Whether you're a welder looking for a job, or a job looking for a welder, location matters.
“Location, location, location” long has been a catchphrase for describing just how important it is for a business to set up shop in the right place, or a homebuyer to make a good investment. It also describes an important criteria for finding a welding job. Some parts of the country are begging for welders, and in others, welders can’t find jobs, especially decent-paying jobs.
The latest issue of the "Welding Wire" e-newsletter discussed just how important location is, both for welders and those looking to employ them. It referenced a recent article posted on lacrossetribune.com about two Wisconsin companies struggling to find welders.
Speaking for one of these companies, W.M. Sprinkman Corp., Operations Manager Larry Willer said, “We’re looking to expand our night shift and we would probably hire in the neighborhood of anywhere from 10 to 15 welders if we could find qualified people.”
Willer said that a few of Sprinkman’s welders live outside of the county it’s located in, but attracting welders from distant areas runs up hard against a fact of life all manufacturers face: “People generally do not relocate for a shop job, so it limits us to people within a reasonable driving distance of our shop.”
Welding Wire then asked its readers how close they live to their jobs and what’s the farthest they have ever traveled for a welding job. Some respondents went into more detail about their jobs.
A certified welding supervisor said, “I currently drive 38 miles to work and 43 miles home from work. I take a different route home to hit the interstate quicker and avoid school bus traffic on the city streets on the way home.
“I am a welding supervisor at a company in Indianapolis, Ind., and I live in a small town in rural Indiana. I used to live 12 miles farther north than I do now.
“I started with this corporation in 1990 as a production welder and have moved up to welding supervisor. Currently, at this facility, we have 10 welders on day shift and 9 welders on second shift. We have had as many as 14 per shift. We have a good local welding school that teaches high school kids to weld, and I have fiver welders who are graduates of that school. Some have been here between 5 and 10 years. We also have welders who have been with the company 30 to 40 years. Our sister company around the block has about the same situation.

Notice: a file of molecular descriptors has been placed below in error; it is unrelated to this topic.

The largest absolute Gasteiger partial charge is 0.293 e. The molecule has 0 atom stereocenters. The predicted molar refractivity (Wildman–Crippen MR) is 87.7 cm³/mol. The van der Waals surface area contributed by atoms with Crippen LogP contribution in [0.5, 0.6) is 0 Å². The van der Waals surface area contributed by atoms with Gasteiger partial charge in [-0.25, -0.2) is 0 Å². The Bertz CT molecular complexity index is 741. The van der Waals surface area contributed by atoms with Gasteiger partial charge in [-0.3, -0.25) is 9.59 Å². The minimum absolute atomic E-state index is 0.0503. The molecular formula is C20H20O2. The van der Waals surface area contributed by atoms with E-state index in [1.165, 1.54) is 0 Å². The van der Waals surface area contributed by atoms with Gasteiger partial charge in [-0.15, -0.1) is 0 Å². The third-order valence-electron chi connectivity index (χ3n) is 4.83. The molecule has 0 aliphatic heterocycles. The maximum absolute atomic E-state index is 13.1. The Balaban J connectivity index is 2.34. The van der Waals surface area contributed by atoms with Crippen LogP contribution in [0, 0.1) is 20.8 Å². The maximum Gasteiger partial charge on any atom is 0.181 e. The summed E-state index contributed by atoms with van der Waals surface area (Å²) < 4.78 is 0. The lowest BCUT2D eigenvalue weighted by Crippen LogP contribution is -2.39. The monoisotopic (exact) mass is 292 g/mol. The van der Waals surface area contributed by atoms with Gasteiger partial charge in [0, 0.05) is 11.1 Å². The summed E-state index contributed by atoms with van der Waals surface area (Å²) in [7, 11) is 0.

“When we do start looking to hire welders, we have the whole spectrum come in, ones that try to fake it, some that are very good but are asking too much to start, and others that are like we all were at one time—good, but just need someone to give them a chance.
“I have been here 24 years in October. We have competitive pay, great benefits, and good hours. To me, it has been worth all those miles over the years to work someplace with this kind of stability.”
Another reader said, “I travel 60 miles round trip, but this isn’t too bad, as I am a Local 420 union steamfitter. Many members travel much further for work. There is always a demand for good welders. The problem seems to be the wage you are willing to work for.”
A welder from Texas said, “I live within 45 minutes of my work now. In the 1980s, I was driving 214 miles round trip for a construction job on a high-rise in downtown Dallas. I drove this for 3 years, until the job ran out. Then I found this TIG-welding job I’ve had for 30 years.”
The message seems to be that welders don’t really mind traveling a few miles for good jobs. The issue may in fact be the one mentioned by the reader who said, “The problem seems to be the wage you are willing to work for.” After all, it doesn’t make economic sense to drive a long distance for a job that barely covers gas. Rest assured that some welding jobs out there fall in this category. The moral of the story is, employers can attract welders from a wider circle if they offer enough compensation to make the trip worthwhile.
So, it’s not just location, location, location, it’s also compensation, compensation, compensation.
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